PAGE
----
What opportunities are there in the housing market today?

by Donald Horne on 08 Oct 2015
While the Toronto and Vancouver condo markets may be capturing the headlines, investors should be looking east where properties are providing much more bang for the buck.

“Especially the East Coast, where the average sale price of a house is lower compared to other parts of the country,” says Andrew Libby, owner of Modern Realty NB Inc. in Moncton, NB. “You can get a 1,200 square foot single family home on a 10,000 square foot piece of land in Moncton in a hot area for half the price you can get a Toronto condo for. And that is just the purchase price.”

A considerable savings, seeing as Toronto condos are going for on average $416,728, according to the latest numbers from the Toronto Real Estate Board.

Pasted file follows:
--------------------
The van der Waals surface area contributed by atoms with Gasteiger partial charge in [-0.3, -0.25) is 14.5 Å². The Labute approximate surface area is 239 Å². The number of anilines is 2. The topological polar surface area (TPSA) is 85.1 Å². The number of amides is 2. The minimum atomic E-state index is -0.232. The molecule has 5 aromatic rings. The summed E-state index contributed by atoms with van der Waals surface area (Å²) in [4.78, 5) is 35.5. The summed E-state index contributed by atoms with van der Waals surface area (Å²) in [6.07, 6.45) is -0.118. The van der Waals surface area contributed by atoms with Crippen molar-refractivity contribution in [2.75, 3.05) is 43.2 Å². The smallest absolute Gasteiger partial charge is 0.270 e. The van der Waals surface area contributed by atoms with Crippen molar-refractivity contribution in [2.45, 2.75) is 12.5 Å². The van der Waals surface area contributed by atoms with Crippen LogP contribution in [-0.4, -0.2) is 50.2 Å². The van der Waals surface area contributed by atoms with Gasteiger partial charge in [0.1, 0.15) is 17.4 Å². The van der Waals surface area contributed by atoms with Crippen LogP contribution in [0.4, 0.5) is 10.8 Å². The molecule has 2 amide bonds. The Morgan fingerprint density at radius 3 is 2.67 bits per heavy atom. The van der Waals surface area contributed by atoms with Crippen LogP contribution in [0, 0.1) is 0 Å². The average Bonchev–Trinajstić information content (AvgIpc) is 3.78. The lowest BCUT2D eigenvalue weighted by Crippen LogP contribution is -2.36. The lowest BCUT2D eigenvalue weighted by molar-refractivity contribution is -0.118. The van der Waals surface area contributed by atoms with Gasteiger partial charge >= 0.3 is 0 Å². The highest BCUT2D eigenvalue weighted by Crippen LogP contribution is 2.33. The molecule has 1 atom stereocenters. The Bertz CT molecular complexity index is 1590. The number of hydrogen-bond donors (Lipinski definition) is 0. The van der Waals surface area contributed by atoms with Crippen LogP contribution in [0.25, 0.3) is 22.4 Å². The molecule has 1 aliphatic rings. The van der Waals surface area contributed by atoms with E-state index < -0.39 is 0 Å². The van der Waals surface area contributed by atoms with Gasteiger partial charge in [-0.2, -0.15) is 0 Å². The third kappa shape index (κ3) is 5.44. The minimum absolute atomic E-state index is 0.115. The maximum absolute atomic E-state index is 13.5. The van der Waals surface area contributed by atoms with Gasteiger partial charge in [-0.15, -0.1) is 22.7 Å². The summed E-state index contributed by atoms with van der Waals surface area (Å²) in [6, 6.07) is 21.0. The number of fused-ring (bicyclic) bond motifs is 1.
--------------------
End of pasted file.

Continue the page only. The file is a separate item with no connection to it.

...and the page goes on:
From an investor standpoint in the East Coast, the true opportunities that Libby sees are two-fold – the first being single-family homes that are turned into rental properties.

“Then you have a property manager to manage those for you, so it is truly hands off,” he says. “And we do that, through our property management company.”

A lot of Libby’s clients are property owners that live throughout Canada and the world, relying on his property management company to find and manage tenants, collecting rents and perform maintenance.

“If someone is looking at a little bit of monthly cash flow, as well as having a buy-hold property for 10 years with the object of eventually selling, that is one opportunity,” he says.

The second opportunity for investors is to offer private lending, something that is growing in popularity in the East Coast by leaps and bounds.

“On my end, there are more people out there who need private mortgages,” says Libby. “I’ve got a higher demand for the money (from homebuyers) than I do to place the money for investors.”

While nothing is a certainty, Libby rarely has had a bad loan or investment from his own experience – but they do happen.

“Just like owning a banana stand, every once in a while you get a bad banana,” says Libby. “But those are the rare exceptions.”
 

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